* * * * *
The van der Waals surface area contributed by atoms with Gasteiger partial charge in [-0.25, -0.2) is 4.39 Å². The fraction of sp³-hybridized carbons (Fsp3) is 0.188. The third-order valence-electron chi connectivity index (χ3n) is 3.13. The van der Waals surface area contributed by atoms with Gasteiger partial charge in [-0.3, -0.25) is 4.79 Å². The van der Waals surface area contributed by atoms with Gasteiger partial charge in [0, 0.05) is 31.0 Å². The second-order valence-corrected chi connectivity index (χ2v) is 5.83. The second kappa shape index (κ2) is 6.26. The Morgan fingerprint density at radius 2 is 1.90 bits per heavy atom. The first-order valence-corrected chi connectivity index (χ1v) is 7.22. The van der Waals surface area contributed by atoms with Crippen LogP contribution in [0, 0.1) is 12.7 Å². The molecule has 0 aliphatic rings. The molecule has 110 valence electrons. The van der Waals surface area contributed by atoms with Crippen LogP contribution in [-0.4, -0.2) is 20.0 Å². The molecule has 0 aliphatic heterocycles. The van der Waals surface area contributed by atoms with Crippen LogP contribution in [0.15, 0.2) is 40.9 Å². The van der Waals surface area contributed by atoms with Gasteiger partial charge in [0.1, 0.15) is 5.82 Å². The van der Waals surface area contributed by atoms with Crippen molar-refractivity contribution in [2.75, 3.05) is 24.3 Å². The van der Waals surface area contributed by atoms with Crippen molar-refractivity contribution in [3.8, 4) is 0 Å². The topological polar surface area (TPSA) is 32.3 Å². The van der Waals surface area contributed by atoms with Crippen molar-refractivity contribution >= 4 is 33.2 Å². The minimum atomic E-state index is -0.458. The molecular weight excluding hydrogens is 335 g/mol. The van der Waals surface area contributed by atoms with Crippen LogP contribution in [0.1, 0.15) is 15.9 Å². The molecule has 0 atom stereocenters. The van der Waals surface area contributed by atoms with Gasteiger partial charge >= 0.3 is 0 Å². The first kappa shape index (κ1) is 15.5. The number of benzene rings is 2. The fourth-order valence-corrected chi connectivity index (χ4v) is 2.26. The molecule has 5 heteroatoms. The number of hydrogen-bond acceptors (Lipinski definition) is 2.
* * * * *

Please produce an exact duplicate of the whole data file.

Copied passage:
The van der Waals surface area contributed by atoms with Gasteiger partial charge in [-0.25, -0.2) is 4.39 Å². The fraction of sp³-hybridized carbons (Fsp3) is 0.188. The third-order valence-electron chi connectivity index (χ3n) is 3.13. The van der Waals surface area contributed by atoms with Gasteiger partial charge in [-0.3, -0.25) is 4.79 Å². The van der Waals surface area contributed by atoms with Gasteiger partial charge in [0, 0.05) is 31.0 Å². The second-order valence-corrected chi connectivity index (χ2v) is 5.83. The second kappa shape index (κ2) is 6.26. The Morgan fingerprint density at radius 2 is 1.90 bits per heavy atom. The first-order valence-corrected chi connectivity index (χ1v) is 7.22. The van der Waals surface area contributed by atoms with Crippen LogP contribution in [0, 0.1) is 12.7 Å². The molecule has 0 aliphatic rings. The molecule has 110 valence electrons. The van der Waals surface area contributed by atoms with Crippen LogP contribution in [-0.4, -0.2) is 20.0 Å². The molecule has 0 aliphatic heterocycles. The van der Waals surface area contributed by atoms with Crippen LogP contribution in [0.15, 0.2) is 40.9 Å². The van der Waals surface area contributed by atoms with Gasteiger partial charge in [0.1, 0.15) is 5.82 Å². The van der Waals surface area contributed by atoms with Crippen molar-refractivity contribution in [2.75, 3.05) is 24.3 Å². The van der Waals surface area contributed by atoms with Crippen molar-refractivity contribution in [3.8, 4) is 0 Å². The topological polar surface area (TPSA) is 32.3 Å². The van der Waals surface area contributed by atoms with Crippen molar-refractivity contribution >= 4 is 33.2 Å². The minimum atomic E-state index is -0.458. The molecular weight excluding hydrogens is 335 g/mol. The van der Waals surface area contributed by atoms with Crippen LogP contribution in [0.1, 0.15) is 15.9 Å². The molecule has 0 atom stereocenters. The van der Waals surface area contributed by atoms with Gasteiger partial charge >= 0.3 is 0 Å². The first kappa shape index (κ1) is 15.5. The number of benzene rings is 2. The fourth-order valence-corrected chi connectivity index (χ4v) is 2.26. The molecule has 5 heteroatoms. The number of hydrogen-bond acceptors (Lipinski definition) is 2.